15 Interesting Facts About Sharks You May Not Know
There are four hundred different types of sharks. Each type of shark behaves differently and has a unique diet. These amazing animals are found in seas all over the world and are common to depths of 6,600 ft. Normally, sharks do not live in freshwater; however, there are some known exceptions, such as the river shark and the bull shark, which can survive in freshwater and seawater. Want to know more? Here are some more interesting facts about sharks.
Sharks have no bones, instead they have a skeleton composed of cartilage. Cartilage is about half as dense as bone and is tough and supple. Because of its low density, a shark’s body mass is considerably reduced and therefore needs less energy to propel through the water.
In an Australian aquarium, a shark was born via artificial insemination for the first time back in 2014.
A fisherman from Florida discovered a shark baby with two heads. This strange mutation occurs when an embryo does not split completely into twins.
Sharks will frequently give warning signals before they attack by pointing their pectoral fins down, raising their heads and arching their backs.
The liver of sharks contain lots of oil, which makes the liver a buoyant organ. This helps keep the shark from sinking.
Blue sharks will keep eating until they vomit and then go back to eating. They eat sea birds, small sharks, mollusks and fish. Squid is one of the blue shark’s favorite foods.
The film Jaws was based on a true incident back in 1916, in which four individuals were killed by a shark off the coast of New Jersey.
A whale shark can fit two humans head-to-toe in its mouth.
Sharks rarely get sick. In fact, they are immune to almost all diseases.
The positioning of hammerhead shark’s eyes allows it good 360-degree vision in the vertical plane. This means that the hammerhead sharks can see above and below them at all times.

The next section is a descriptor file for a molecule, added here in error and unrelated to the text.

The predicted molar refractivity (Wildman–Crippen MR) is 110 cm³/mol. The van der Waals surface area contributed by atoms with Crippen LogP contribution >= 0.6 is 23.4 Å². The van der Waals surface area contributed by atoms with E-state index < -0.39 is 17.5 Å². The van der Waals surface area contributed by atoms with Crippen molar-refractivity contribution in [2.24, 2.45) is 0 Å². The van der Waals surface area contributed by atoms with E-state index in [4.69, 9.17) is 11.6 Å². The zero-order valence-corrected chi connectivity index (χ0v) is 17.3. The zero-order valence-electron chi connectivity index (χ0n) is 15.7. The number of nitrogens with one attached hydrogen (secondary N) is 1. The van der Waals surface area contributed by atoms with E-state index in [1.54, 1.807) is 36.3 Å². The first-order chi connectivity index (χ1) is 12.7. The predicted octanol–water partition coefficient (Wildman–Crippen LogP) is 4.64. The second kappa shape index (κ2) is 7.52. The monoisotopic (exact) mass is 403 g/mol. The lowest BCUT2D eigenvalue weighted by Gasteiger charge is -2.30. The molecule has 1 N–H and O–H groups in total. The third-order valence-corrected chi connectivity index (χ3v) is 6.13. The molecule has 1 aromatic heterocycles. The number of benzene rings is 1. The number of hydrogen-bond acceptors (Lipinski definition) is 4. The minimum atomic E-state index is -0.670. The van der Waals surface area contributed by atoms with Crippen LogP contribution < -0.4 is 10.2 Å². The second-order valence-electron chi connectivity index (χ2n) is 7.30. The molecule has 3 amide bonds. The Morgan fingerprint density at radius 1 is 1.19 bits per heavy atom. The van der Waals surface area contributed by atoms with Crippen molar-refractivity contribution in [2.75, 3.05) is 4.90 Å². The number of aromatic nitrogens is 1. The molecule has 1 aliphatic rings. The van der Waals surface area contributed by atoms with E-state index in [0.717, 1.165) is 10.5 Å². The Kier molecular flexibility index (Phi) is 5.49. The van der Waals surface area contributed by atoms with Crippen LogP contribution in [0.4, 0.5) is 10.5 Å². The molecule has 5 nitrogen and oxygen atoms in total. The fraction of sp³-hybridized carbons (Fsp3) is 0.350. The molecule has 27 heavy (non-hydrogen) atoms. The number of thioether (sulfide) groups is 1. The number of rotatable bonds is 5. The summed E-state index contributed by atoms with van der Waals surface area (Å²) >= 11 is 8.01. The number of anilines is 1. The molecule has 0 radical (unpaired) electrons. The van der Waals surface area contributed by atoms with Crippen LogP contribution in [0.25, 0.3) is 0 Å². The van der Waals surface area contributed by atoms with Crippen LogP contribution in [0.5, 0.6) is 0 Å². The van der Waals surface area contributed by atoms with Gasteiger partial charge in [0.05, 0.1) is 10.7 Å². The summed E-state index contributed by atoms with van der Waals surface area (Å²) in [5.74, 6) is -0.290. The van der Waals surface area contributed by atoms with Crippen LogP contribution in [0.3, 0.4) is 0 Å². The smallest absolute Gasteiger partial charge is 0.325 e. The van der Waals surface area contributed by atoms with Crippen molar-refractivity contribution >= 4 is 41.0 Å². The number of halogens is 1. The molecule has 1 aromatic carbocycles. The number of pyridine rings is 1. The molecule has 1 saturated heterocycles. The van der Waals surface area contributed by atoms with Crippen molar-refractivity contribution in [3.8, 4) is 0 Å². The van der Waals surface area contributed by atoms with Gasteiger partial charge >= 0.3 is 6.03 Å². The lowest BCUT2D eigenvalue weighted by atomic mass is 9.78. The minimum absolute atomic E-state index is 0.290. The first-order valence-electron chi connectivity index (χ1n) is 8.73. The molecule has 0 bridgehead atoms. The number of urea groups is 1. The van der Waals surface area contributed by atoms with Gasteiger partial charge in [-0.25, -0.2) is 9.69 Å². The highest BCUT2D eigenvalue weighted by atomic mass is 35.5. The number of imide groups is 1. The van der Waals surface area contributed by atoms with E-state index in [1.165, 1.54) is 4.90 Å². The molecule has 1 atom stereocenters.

Sharks can detect electrical fields. This sixth sense is known as electroreception. Sharks can use this sixth sense to find mates and food, since all living creatures generate their own electric fields. When a fish moves its gills or swims, it produces a change in the surrounding electric field that sharks can detect with their electrically sensitive canals around their heads.
Eating Greenland shark flesh causes drunken-like state. The flesh contains large concentrations of trimethylamine oxide, which helps stabilize the shark’s structural proteins and enzymes against the debilitating effects of extreme and cold pressure.
Sharks can distinguish between colors and their lens is seven times more powerful than that of humans.
Sharks helps keep the carbon cycle in motion by feeding on dead matter that accumulates on the seafloor. Moreover, research has discovered that sharks store huge amounts of carbon in their bodies. When these animals die naturally, they sink to the bottom of the ocean where they are consumed by scavengers.
A big meal can satisfy a great white shark for three months. Great White sharks don’t chew their food, but will tear off large chunks of meat and swallow them whole. They eat sea turtles, small toothed whales, carrion, otters, sea lions and seals.